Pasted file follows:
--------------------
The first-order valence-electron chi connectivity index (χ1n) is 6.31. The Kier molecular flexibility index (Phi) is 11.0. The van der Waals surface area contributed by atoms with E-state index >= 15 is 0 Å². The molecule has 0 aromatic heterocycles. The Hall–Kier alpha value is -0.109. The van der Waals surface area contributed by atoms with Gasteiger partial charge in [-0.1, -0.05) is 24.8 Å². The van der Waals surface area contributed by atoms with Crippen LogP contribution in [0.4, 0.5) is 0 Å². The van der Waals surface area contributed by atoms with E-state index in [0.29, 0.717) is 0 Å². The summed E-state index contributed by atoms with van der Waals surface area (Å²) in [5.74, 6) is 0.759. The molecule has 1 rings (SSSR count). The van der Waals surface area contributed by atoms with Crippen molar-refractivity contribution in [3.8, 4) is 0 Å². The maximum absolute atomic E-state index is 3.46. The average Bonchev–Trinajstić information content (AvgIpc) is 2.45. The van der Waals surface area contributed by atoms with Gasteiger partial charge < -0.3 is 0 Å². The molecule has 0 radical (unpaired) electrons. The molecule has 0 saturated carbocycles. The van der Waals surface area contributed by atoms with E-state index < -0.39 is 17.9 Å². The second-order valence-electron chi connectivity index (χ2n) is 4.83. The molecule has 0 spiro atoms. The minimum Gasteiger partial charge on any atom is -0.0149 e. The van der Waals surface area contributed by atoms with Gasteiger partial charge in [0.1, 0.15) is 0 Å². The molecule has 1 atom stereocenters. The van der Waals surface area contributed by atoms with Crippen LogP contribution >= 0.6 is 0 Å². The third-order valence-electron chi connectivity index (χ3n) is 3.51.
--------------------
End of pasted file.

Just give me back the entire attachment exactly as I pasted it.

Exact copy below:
The first-order valence-electron chi connectivity index (χ1n) is 6.31. The Kier molecular flexibility index (Phi) is 11.0. The van der Waals surface area contributed by atoms with E-state index >= 15 is 0 Å². The molecule has 0 aromatic heterocycles. The Hall–Kier alpha value is -0.109. The van der Waals surface area contributed by atoms with Gasteiger partial charge in [-0.1, -0.05) is 24.8 Å². The van der Waals surface area contributed by atoms with Crippen LogP contribution in [0.4, 0.5) is 0 Å². The van der Waals surface area contributed by atoms with E-state index in [0.29, 0.717) is 0 Å². The summed E-state index contributed by atoms with van der Waals surface area (Å²) in [5.74, 6) is 0.759. The molecule has 1 rings (SSSR count). The van der Waals surface area contributed by atoms with Crippen molar-refractivity contribution in [3.8, 4) is 0 Å². The maximum absolute atomic E-state index is 3.46. The average Bonchev–Trinajstić information content (AvgIpc) is 2.45. The van der Waals surface area contributed by atoms with Gasteiger partial charge < -0.3 is 0 Å². The molecule has 0 radical (unpaired) electrons. The molecule has 0 saturated carbocycles. The van der Waals surface area contributed by atoms with E-state index < -0.39 is 17.9 Å². The second-order valence-electron chi connectivity index (χ2n) is 4.83. The molecule has 0 spiro atoms. The minimum Gasteiger partial charge on any atom is -0.0149 e. The van der Waals surface area contributed by atoms with Gasteiger partial charge in [0.1, 0.15) is 0 Å². The molecule has 1 atom stereocenters. The van der Waals surface area contributed by atoms with Crippen LogP contribution >= 0.6 is 0 Å². The third-order valence-electron chi connectivity index (χ3n) is 3.51.